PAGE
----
A big difference in women's tournament
Picture for a minute the Marquette men's basketball team, a No. 11 seed in the NCAA Division I tournament, getting to play the first two rounds at the Al McGuire Center in Milwaukee.
And then if they made the Sweet Sixteen, to play the next two rounds in, let's say the Milwaukee Bucks' Bradley Center?
In other words, a chance to get to the Final Four by winning four games without leaving their city?
The uproar would rival the Wisconsin legislature.
But that's exactly what the NCAA women's tournament has going this year. No. 11 seed Gonzaga knocked off No. 6 Iowa and No. 3 UCLA in the first and second rounds, playing on its own McCarthey Athletic Center floor. The victories earned the Zags a berth in the third round -- this time at Spokane Veterans Memorial Arena.
Poor Louisville. The No. 7 seed scored a nice 85-75 upset over No. 2 seed Xavier, on Xavier's home court. And the Cardinals' reward is a road game with Gonzaga.
I understand the rationale behind the home sites. Unlike the men's tournament -- where high ticket demand makes more-or-less strictly neutral floors an affordable luxury -- the women's tournament needs to place its games where fans are more likely to turn out in significant numbers.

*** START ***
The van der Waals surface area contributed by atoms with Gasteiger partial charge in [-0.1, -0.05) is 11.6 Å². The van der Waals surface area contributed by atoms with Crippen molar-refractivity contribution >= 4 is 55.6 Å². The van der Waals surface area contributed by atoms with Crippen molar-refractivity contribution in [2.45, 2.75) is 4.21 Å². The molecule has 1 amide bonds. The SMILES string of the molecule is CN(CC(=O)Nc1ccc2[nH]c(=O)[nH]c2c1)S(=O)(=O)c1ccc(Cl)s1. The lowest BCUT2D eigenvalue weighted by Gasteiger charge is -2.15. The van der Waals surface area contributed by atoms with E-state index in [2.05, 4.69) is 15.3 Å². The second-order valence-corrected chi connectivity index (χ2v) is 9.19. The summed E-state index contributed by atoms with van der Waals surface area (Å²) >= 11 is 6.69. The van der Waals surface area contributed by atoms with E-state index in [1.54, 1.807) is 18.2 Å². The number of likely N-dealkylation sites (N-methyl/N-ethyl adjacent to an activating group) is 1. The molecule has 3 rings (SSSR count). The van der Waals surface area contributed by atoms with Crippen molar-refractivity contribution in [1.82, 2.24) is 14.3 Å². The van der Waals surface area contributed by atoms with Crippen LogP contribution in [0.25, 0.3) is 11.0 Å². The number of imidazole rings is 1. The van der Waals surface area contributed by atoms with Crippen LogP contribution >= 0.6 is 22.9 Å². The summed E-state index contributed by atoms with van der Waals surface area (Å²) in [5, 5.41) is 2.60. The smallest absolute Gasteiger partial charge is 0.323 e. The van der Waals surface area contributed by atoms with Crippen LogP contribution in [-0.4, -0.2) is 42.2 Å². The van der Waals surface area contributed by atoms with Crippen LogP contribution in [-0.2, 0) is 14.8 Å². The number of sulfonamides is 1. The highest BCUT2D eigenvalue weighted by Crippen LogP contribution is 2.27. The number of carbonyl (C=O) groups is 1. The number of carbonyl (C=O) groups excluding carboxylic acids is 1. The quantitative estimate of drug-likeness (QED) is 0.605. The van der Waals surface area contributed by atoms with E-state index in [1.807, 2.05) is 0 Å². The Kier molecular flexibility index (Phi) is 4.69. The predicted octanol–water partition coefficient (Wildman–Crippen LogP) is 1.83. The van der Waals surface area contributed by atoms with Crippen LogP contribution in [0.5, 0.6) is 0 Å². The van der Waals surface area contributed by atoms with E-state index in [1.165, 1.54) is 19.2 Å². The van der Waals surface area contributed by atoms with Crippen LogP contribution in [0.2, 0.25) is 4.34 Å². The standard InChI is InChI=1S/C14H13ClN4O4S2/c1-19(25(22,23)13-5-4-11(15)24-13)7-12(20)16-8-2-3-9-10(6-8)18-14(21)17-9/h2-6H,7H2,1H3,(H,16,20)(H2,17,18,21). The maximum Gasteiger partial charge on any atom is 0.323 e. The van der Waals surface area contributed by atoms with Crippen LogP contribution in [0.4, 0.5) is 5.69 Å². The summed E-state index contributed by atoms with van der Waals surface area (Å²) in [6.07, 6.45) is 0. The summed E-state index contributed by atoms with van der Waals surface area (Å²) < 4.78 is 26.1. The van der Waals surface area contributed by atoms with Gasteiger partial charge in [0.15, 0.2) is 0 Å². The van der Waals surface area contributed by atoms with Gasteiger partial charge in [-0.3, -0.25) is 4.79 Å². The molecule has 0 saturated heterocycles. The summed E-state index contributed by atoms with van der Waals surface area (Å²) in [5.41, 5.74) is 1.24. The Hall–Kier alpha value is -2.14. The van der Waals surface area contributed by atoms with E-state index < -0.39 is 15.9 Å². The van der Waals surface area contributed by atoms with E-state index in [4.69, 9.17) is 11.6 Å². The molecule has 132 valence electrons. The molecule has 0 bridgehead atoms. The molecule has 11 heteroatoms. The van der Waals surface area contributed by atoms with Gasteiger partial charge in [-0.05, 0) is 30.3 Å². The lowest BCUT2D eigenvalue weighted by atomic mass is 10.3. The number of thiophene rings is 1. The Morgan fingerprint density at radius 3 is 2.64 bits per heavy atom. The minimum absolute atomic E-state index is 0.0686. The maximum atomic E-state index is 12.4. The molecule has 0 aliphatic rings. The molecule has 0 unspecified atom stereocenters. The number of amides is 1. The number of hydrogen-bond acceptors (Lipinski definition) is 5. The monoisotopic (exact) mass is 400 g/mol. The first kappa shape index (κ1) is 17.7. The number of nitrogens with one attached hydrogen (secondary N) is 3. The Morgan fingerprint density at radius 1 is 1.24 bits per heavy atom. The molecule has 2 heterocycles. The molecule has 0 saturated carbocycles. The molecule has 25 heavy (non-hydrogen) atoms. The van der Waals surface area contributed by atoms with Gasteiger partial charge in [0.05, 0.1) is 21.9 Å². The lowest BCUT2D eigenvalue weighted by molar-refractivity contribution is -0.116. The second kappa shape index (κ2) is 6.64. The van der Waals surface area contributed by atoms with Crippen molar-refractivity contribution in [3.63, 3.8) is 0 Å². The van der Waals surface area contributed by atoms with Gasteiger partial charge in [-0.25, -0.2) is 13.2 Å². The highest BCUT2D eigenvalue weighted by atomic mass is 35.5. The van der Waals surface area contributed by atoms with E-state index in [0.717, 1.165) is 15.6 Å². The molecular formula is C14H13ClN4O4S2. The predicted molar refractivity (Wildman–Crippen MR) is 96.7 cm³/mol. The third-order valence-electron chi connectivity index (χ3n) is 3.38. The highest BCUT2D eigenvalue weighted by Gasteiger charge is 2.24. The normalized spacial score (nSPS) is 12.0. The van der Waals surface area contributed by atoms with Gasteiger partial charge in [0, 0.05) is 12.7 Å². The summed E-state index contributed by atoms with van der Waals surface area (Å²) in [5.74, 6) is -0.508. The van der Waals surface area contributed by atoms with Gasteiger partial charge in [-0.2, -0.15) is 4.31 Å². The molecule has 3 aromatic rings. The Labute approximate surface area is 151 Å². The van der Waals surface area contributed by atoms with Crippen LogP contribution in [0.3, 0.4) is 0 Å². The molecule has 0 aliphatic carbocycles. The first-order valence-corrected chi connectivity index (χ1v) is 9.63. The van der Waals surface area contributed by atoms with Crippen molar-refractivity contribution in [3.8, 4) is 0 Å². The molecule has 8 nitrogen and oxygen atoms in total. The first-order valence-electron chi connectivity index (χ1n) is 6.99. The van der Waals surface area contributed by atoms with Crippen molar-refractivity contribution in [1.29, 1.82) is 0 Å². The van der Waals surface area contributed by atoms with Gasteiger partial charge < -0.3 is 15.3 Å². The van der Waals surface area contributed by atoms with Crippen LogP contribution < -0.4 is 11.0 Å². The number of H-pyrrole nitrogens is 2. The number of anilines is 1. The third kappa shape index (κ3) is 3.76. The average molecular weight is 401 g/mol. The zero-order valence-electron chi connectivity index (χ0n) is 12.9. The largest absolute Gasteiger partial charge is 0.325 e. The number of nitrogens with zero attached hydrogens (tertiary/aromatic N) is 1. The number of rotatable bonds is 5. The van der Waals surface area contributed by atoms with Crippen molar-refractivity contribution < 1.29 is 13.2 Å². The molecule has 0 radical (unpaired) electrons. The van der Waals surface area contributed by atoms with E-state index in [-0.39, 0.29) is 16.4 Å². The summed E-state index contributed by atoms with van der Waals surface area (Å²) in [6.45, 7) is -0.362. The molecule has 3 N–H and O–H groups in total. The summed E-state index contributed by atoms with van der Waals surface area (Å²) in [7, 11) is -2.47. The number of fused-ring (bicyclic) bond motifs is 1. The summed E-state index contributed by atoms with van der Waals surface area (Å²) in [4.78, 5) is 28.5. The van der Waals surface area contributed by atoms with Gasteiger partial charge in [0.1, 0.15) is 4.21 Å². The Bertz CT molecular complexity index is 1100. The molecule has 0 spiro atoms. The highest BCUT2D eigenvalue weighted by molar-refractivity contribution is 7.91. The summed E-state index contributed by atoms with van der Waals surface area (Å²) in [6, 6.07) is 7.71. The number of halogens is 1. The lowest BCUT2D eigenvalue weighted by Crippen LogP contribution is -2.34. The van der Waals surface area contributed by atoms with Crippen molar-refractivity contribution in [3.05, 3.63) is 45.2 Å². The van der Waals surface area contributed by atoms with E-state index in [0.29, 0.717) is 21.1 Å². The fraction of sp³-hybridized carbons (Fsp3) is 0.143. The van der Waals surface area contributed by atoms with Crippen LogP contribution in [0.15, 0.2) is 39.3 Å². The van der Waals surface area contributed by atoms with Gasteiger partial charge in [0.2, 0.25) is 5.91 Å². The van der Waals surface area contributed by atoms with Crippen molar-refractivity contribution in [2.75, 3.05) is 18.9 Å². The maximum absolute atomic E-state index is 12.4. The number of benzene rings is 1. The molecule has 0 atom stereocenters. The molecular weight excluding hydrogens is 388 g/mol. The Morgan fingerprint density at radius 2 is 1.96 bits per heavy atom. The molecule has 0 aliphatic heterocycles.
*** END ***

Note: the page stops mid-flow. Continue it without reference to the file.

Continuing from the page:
So when the sites are determined (about 18 months in advance), they're top-heavy with perenially strong programs. Who then are even more unlikely to lose in the early rounds, for the most part robbing the tournament of one of the major attractions of the men's event: early-round shockers.
Would Marquette have beaten No. 3 Syracuse on the Orange's home floor? Or even No. 6 Xavier, in Cincinnati?
Or more to the point, would tiny No. 13 Morehead State have stood a chance playing No. 4 Louisville in the Cardinals' gym?
One of the women's region semifinals and finals being held in the same city is admittedly a quirk (this is the first time it's happened since the current format for scheduling -- including having the national championship game the day after the men's -- was adopted in 2003) but that only exaggerates the point about home-court advantage built into the system for the first two rounds.
By the way, Gonzaga is a first-second-round site next year too. They're mixing it up a bit, with schools like Fairfield and Bowling Green hosting games besides some of the regulars like Maryland.
Eleven of the last 15 national championships have been won by UConn or Tennessee. Maybe not much can be done to change that dominance and its resulting predictability. But at what point does the competitive tradeoff for home courts -- and indifference from the larger basketball world -- become not worth the extra ticket sales to the smaller universe of avid college women's basketball fans?
Only the NCAA can answer that.
-- Craig Swalboski